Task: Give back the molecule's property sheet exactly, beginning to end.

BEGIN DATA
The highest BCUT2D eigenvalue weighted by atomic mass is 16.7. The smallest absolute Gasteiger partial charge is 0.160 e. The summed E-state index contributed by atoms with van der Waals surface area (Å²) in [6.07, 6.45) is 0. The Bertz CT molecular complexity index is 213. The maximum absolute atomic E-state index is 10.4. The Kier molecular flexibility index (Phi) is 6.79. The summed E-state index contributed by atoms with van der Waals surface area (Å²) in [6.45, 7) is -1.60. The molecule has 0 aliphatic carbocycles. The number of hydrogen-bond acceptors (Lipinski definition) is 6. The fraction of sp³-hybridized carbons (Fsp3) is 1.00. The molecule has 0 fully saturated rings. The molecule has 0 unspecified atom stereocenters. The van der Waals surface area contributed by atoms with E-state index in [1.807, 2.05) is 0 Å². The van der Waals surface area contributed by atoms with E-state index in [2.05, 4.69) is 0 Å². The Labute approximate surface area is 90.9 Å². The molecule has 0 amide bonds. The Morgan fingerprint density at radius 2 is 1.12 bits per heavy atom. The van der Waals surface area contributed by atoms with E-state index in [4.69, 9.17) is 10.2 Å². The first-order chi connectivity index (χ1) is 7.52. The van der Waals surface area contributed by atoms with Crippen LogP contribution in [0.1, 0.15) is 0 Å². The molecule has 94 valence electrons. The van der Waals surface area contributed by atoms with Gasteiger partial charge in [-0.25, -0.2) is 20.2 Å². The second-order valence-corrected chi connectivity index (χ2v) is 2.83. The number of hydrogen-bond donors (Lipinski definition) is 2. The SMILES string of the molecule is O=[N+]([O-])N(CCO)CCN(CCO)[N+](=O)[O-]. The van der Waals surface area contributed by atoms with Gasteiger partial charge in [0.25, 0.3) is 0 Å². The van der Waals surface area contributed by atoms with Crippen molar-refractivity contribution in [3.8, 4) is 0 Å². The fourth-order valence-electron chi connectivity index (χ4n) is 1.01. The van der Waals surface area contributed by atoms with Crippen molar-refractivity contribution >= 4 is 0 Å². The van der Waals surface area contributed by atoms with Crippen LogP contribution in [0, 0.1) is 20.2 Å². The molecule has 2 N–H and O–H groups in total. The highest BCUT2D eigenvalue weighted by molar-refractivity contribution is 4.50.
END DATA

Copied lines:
The highest BCUT2D eigenvalue weighted by atomic mass is 16.7. The smallest absolute Gasteiger partial charge is 0.160 e. The summed E-state index contributed by atoms with van der Waals surface area (Å²) in [6.07, 6.45) is 0. The Bertz CT molecular complexity index is 213. The maximum absolute atomic E-state index is 10.4. The Kier molecular flexibility index (Phi) is 6.79. The summed E-state index contributed by atoms with van der Waals surface area (Å²) in [6.45, 7) is -1.60. The molecule has 0 aliphatic carbocycles. The number of hydrogen-bond acceptors (Lipinski definition) is 6. The fraction of sp³-hybridized carbons (Fsp3) is 1.00. The molecule has 0 fully saturated rings. The molecule has 0 unspecified atom stereocenters. The van der Waals surface area contributed by atoms with E-state index in [1.807, 2.05) is 0 Å². The van der Waals surface area contributed by atoms with E-state index in [2.05, 4.69) is 0 Å². The Labute approximate surface area is 90.9 Å². The molecule has 0 amide bonds. The Morgan fingerprint density at radius 2 is 1.12 bits per heavy atom. The van der Waals surface area contributed by atoms with E-state index in [4.69, 9.17) is 10.2 Å². The first-order chi connectivity index (χ1) is 7.52. The van der Waals surface area contributed by atoms with Crippen LogP contribution in [0.1, 0.15) is 0 Å². The molecule has 94 valence electrons. The van der Waals surface area contributed by atoms with Gasteiger partial charge in [-0.25, -0.2) is 20.2 Å². The second-order valence-corrected chi connectivity index (χ2v) is 2.83. The number of hydrogen-bond donors (Lipinski definition) is 2. The SMILES string of the molecule is O=[N+]([O-])N(CCO)CCN(CCO)[N+](=O)[O-]. The van der Waals surface area contributed by atoms with Gasteiger partial charge in [0.25, 0.3) is 0 Å². The van der Waals surface area contributed by atoms with Crippen molar-refractivity contribution in [3.8, 4) is 0 Å². The fourth-order valence-electron chi connectivity index (χ4n) is 1.01. The van der Waals surface area contributed by atoms with Crippen molar-refractivity contribution >= 4 is 0 Å². The van der Waals surface area contributed by atoms with Crippen LogP contribution in [0, 0.1) is 20.2 Å². The molecule has 2 N–H and O–H groups in total. The highest BCUT2D eigenvalue weighted by molar-refractivity contribution is 4.50.